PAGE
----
I copied the text to an Apple Pages document and it looks really nice actually. Then I exported to e-pub and copied to Apple Books. It looks wonderful in there. Even the links to the running commentary on his works are still usable, so I can tap an asterisk in the text and that takes me to that commentary online. Thanks for all the help!
I can’t remember if I have asked this before. But how do I import PDFs into Apple Books and the Kindle app only using the iPad?
I can open a pdf into Files and then use the share sheet to open in Apple Books. But that only lets me read and annotate the pdf in Books. It doesn’t stay inside of Apple Books as a pdf. Why not?
I can also use the share sheet to “Send to Kindle”, which opens the Kindle app, but nothing happens. There is no pdf in the Kindle app. How do I add PDFs to the Kindle app? Again, only using iOS.
For Books: Open the PDF in Files, and use the share sheet to open it in Books (“Open in Books” will be the only option for Books that you see.)
Once it’s open, tap anywhere in the document to bring up the toolbar. Tap the share button, then “Copy to Books.” That will add it to the library. (And yes, that’s way too many steps for something that should be simple.)
For Kindle: I’m pretty sure the Send to Kindle function in the share sheet is broken. However, you can use the share sheet to send the PDF as an email to your Kindle’s address (which you can find in the “Your Content and Devices” section of your Amazon account). Not only will that get the file to your device, in the process Amazon will convert the file so you can resize text. It may also create a table of contents if the PDF had a properly-formatted one — it’s been a while since I checked, so I’m not certain.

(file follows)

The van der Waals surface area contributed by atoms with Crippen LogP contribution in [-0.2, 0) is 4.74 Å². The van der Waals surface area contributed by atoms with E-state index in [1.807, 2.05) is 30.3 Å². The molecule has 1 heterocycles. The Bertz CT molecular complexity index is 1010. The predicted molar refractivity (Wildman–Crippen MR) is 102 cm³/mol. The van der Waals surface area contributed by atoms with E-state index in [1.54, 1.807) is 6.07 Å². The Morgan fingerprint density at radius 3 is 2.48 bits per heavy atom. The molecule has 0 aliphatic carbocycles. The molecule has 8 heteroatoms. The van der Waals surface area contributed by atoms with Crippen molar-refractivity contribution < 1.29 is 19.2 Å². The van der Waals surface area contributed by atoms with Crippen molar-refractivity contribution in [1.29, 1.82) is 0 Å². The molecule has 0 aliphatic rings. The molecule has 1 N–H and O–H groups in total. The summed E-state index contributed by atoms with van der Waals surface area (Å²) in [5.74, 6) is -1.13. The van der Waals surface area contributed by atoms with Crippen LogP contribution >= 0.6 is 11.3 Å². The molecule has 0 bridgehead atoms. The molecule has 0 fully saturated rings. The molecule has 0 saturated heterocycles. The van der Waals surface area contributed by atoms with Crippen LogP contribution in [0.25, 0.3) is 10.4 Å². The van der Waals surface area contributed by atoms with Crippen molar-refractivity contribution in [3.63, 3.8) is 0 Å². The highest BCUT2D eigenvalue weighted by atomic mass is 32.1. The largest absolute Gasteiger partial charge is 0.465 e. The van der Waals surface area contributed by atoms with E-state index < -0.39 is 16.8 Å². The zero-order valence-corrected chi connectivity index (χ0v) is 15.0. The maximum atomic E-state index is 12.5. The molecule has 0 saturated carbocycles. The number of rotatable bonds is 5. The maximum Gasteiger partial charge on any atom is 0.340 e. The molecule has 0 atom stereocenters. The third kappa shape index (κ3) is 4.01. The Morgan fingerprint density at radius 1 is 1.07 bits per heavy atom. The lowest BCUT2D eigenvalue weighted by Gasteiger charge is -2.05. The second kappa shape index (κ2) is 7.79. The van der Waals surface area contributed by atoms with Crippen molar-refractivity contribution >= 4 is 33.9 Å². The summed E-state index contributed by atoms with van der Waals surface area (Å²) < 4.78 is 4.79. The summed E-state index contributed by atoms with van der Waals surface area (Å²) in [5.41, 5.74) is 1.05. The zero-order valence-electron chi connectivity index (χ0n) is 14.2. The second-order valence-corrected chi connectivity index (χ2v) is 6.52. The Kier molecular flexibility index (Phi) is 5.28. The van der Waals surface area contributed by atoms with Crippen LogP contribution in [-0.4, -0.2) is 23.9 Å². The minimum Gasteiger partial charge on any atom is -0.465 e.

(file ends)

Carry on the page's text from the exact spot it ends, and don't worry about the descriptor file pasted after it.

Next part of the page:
Assuming you’re not committed to the formatting and layout of the original PDF, the conversion’s a pretty nice feature.
Thanks! How do you best prefer to read long PDFs that you have to make annotatiONS like highlighting to, on the iPad?
I find PDFExpert best for that.
My students submit their written work as a PDF using a Google Form. PDFExpert can sync with Google Drive, so it’s handy for providing feedback. It’s a fantastic annotation tool. (I’m a mix of high tech and old school. I hate paper, but I prefer to hand write when providing feedback on essays.)
For research articles, I’ve been using Zotero with attachments kept in Google Drive so that I can use PDFExpert for annotation. I’m in the process of moving to Bookends, though, for better iOS usability.
Bookends can sync via an iCloud Drive folder, and PDFExpert supports open in place, so I may just continue using that. But Bookends also has built-in annotation capability, so I’ll likely give that a try.